How to Best Approach COVID-19 Research
Reading the latest science on COVID? Here’s why you may need to be careful.
Posted Aug 21, 2020
The COVID-19 pandemic has led many people to directly engage with biomedical research studies—often for the first time in their lives—in the search for answers, understanding, and hope.
The official guidelines provided by national, state, and local governments and health officials are critically important, but generally do not include much beyond rules, regulations, and recommendations. These in turn are informed by relevant epidemiological information such as case counts that are regularly reported by news outlets and can be directly accessed on academic and government websites. Finally, the swirling cesspool of dangerous conspiracy theories presented in various online forums can serve as a harmful distraction for those grasping for a feeling of control in these uncertain times.
But given the rapidly changing nature of the pandemic, diagnostic and therapeutic developments, and the ultimate hope for a suitable vaccine, biomedical research data is being accessed by the non-scientist—whether through clicking on links in news stories or by direct web searches.
Before discussing the benefits, and potential pitfalls, of engaging with primary research, it is important to consider how science gets done. Historically it was common to consider a divide between the “pure” basic science research conducted within academic institutions, and the applied work performed in biotech and pharmaceutical companies. Things like clinical trials where drugs, procedures, and technologies are tested for medical safety and efficacy have long been examples of collaborations between the private sector and hospitals and universities.
However, even before COVID-19 arrived these lines have become blurred largely beyond recognition. Spin-out companies from faculty research, incubator spaces owned by universities, and individuals with careers that cross the spectrum from academia to industry are all examples of the requirement that most biomedical research have some sort of direct application.
Things have gotten much more complex than the conventional model where an academic researcher has an idea, gets a grant, performs the work, publishes the results in a peer-reviewed journal, and then moves onto the next research project. Intellectual property considerations such as patents and licensing opportunities have become more standard, as have direct links between companies and universities. However, throughout this changing landscape, the long quoted axiom, “publish or perish,” still reigns.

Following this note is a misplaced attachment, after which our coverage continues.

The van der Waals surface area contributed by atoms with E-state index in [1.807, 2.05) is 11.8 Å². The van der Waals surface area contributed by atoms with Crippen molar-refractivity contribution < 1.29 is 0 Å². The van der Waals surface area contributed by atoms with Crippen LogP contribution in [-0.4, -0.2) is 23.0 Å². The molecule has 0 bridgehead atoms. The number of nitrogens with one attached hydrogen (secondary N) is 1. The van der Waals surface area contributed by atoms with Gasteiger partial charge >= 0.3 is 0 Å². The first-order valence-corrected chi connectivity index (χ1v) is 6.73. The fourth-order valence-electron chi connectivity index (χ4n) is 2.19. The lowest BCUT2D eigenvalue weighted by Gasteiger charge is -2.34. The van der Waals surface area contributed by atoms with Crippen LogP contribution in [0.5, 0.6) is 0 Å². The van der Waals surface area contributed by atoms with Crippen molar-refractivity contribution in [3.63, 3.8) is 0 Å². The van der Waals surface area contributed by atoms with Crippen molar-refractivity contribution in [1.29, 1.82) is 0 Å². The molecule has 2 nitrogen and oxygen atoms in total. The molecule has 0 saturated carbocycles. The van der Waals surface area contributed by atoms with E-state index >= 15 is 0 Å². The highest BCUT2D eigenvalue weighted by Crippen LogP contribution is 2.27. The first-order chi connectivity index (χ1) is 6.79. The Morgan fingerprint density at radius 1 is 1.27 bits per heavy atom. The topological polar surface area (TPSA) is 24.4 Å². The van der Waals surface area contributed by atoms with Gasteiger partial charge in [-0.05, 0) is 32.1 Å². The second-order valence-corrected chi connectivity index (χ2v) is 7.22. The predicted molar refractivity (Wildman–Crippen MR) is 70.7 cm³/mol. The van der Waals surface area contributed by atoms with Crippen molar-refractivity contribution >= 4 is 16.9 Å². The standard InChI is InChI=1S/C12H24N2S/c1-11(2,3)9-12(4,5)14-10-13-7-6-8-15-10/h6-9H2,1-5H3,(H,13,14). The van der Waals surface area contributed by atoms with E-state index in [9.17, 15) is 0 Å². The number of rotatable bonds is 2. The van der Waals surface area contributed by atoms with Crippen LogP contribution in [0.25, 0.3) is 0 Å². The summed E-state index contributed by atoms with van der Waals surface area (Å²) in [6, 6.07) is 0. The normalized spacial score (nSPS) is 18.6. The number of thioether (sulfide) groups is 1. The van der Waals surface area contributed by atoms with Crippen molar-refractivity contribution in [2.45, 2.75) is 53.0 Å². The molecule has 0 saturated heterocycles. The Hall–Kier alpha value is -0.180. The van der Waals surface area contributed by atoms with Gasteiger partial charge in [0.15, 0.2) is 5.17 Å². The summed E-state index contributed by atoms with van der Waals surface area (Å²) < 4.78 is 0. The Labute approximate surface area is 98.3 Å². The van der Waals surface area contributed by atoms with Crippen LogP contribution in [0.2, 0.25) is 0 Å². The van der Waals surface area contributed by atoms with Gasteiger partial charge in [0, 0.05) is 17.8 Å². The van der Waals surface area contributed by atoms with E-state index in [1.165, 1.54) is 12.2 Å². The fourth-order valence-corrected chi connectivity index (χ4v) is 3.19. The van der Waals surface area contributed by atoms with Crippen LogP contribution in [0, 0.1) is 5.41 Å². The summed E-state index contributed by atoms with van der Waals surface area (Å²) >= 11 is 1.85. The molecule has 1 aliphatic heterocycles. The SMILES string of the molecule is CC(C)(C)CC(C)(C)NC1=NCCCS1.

Research papers often serve as the basis for patents, faculty advancement through the academic ranks generally requires regular well-received publication in highly regarded journals, and without peer review as a cornerstone of the vetting process, scientific results would not be openly and effectively scrutinized. However, this process is evolving and two interesting recent developments in the centuries-old process of publishing scientific data are:
- the rise of “open access” journals
- the creation of online repositories for unpublished manuscripts
Open access at its most fundamental simply means that nobody should have to pay to read the results of scientific studies. The general rationale is that if my tax dollars paid for the grant, I should be able to see the results without having to have a journal subscription or use my credit card number to get past a paywall on a website. Furthermore, by allowing anyone to access the paper you are leveling the playing field so that all researchers can compete equally, regardless of the budget of their university library. Importantly, in an effort to increase the availability of critical new data, many scientific journals that are not normally open access have made COVID-19 research papers freely available.
However, even before publication, researchers want to share their results. Websites such as bioRxiv, pronounced "bio-archive," and medRxiv, allow basic scientists and medical researchers, respectively, to get their data out without delay before peer review, revision, and publication. This increases visibility and serves the researcher, scientific community, and, especially now, journalists and the general public. Taken together with the rise of open access journals, these repositories for sharing so-called "preprints" serve to increase access to primary scientific data that was previously only in the hands of experts. However, this can be a double-edged sword.